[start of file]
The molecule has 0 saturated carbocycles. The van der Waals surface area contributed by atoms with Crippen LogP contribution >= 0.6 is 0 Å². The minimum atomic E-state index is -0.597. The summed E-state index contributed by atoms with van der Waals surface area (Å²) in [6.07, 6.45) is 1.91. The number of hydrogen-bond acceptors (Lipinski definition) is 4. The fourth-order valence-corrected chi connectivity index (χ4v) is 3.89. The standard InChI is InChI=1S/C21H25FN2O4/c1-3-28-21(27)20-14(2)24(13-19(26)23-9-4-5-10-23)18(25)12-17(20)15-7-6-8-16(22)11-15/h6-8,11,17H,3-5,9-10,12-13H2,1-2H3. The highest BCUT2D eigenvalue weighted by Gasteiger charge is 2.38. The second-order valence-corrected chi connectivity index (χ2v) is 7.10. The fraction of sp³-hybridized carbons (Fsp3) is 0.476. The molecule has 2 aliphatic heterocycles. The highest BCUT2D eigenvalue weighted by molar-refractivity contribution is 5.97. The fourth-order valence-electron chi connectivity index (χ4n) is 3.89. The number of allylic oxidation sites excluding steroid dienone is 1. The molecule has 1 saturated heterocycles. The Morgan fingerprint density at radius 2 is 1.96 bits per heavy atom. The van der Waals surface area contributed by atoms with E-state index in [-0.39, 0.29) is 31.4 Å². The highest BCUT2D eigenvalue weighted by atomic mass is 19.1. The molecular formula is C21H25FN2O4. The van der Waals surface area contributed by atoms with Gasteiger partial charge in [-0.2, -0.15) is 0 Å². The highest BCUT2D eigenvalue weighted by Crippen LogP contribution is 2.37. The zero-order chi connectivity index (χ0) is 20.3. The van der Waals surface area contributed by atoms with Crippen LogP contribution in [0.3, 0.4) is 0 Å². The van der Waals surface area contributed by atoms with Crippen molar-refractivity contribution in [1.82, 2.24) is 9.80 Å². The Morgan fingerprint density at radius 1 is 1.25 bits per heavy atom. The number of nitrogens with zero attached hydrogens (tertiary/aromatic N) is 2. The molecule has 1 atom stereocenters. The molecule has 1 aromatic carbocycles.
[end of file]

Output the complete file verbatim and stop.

The molecule has 0 saturated carbocycles. The van der Waals surface area contributed by atoms with Crippen LogP contribution >= 0.6 is 0 Å². The minimum atomic E-state index is -0.597. The summed E-state index contributed by atoms with van der Waals surface area (Å²) in [6.07, 6.45) is 1.91. The number of hydrogen-bond acceptors (Lipinski definition) is 4. The fourth-order valence-corrected chi connectivity index (χ4v) is 3.89. The standard InChI is InChI=1S/C21H25FN2O4/c1-3-28-21(27)20-14(2)24(13-19(26)23-9-4-5-10-23)18(25)12-17(20)15-7-6-8-16(22)11-15/h6-8,11,17H,3-5,9-10,12-13H2,1-2H3. The highest BCUT2D eigenvalue weighted by Gasteiger charge is 2.38. The second-order valence-corrected chi connectivity index (χ2v) is 7.10. The fraction of sp³-hybridized carbons (Fsp3) is 0.476. The molecule has 2 aliphatic heterocycles. The highest BCUT2D eigenvalue weighted by molar-refractivity contribution is 5.97. The fourth-order valence-electron chi connectivity index (χ4n) is 3.89. The number of allylic oxidation sites excluding steroid dienone is 1. The molecule has 1 saturated heterocycles. The Morgan fingerprint density at radius 2 is 1.96 bits per heavy atom. The van der Waals surface area contributed by atoms with E-state index in [-0.39, 0.29) is 31.4 Å². The highest BCUT2D eigenvalue weighted by atomic mass is 19.1. The molecular formula is C21H25FN2O4. The van der Waals surface area contributed by atoms with Gasteiger partial charge in [-0.2, -0.15) is 0 Å². The highest BCUT2D eigenvalue weighted by Crippen LogP contribution is 2.37. The zero-order chi connectivity index (χ0) is 20.3. The van der Waals surface area contributed by atoms with Crippen LogP contribution in [0.3, 0.4) is 0 Å². The van der Waals surface area contributed by atoms with Crippen molar-refractivity contribution in [1.82, 2.24) is 9.80 Å². The Morgan fingerprint density at radius 1 is 1.25 bits per heavy atom. The number of nitrogens with zero attached hydrogens (tertiary/aromatic N) is 2. The molecule has 1 atom stereocenters. The molecule has 1 aromatic carbocycles.